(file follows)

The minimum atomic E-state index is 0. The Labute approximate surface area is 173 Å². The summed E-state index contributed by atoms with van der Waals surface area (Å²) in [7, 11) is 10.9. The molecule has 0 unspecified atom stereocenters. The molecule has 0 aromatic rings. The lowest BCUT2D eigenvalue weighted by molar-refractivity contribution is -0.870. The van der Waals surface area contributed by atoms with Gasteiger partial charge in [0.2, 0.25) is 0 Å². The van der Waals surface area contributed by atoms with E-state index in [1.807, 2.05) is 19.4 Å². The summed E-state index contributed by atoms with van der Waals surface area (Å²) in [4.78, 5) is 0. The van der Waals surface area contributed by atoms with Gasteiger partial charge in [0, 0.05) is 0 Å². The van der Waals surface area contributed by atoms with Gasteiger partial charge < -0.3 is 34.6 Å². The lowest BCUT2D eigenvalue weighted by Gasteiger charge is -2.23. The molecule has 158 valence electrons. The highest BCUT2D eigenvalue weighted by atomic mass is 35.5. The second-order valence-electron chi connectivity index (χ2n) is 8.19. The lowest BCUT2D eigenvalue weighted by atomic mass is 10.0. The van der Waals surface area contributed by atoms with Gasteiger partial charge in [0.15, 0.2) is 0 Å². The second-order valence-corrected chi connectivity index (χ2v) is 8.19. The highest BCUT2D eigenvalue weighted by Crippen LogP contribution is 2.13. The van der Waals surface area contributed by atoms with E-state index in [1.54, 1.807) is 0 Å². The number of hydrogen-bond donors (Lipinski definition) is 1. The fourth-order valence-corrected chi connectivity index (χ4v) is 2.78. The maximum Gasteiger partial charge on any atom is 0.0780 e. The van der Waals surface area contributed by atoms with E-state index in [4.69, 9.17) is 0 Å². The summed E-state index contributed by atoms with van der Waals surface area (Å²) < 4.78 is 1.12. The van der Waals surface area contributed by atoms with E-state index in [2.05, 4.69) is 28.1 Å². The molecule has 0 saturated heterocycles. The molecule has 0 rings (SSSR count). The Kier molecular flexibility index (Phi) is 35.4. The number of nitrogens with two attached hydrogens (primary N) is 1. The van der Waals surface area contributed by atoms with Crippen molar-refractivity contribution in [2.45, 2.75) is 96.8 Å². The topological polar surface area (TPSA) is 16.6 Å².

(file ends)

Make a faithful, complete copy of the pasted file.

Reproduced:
The minimum atomic E-state index is 0. The Labute approximate surface area is 173 Å². The summed E-state index contributed by atoms with van der Waals surface area (Å²) in [7, 11) is 10.9. The molecule has 0 unspecified atom stereocenters. The molecule has 0 aromatic rings. The lowest BCUT2D eigenvalue weighted by molar-refractivity contribution is -0.870. The van der Waals surface area contributed by atoms with Gasteiger partial charge in [0.2, 0.25) is 0 Å². The van der Waals surface area contributed by atoms with E-state index in [1.807, 2.05) is 19.4 Å². The summed E-state index contributed by atoms with van der Waals surface area (Å²) in [4.78, 5) is 0. The van der Waals surface area contributed by atoms with Gasteiger partial charge in [0, 0.05) is 0 Å². The van der Waals surface area contributed by atoms with Gasteiger partial charge < -0.3 is 34.6 Å². The lowest BCUT2D eigenvalue weighted by Gasteiger charge is -2.23. The molecule has 158 valence electrons. The highest BCUT2D eigenvalue weighted by atomic mass is 35.5. The second-order valence-electron chi connectivity index (χ2n) is 8.19. The lowest BCUT2D eigenvalue weighted by atomic mass is 10.0. The van der Waals surface area contributed by atoms with Gasteiger partial charge in [0.15, 0.2) is 0 Å². The second-order valence-corrected chi connectivity index (χ2v) is 8.19. The highest BCUT2D eigenvalue weighted by Crippen LogP contribution is 2.13. The van der Waals surface area contributed by atoms with E-state index in [1.54, 1.807) is 0 Å². The number of hydrogen-bond donors (Lipinski definition) is 1. The fourth-order valence-corrected chi connectivity index (χ4v) is 2.78. The maximum Gasteiger partial charge on any atom is 0.0780 e. The van der Waals surface area contributed by atoms with E-state index in [4.69, 9.17) is 0 Å². The summed E-state index contributed by atoms with van der Waals surface area (Å²) < 4.78 is 1.12. The van der Waals surface area contributed by atoms with E-state index in [2.05, 4.69) is 28.1 Å². The molecule has 0 saturated heterocycles. The molecule has 0 rings (SSSR count). The Kier molecular flexibility index (Phi) is 35.4. The number of nitrogens with two attached hydrogens (primary N) is 1. The van der Waals surface area contributed by atoms with Crippen molar-refractivity contribution in [2.45, 2.75) is 96.8 Å². The topological polar surface area (TPSA) is 16.6 Å².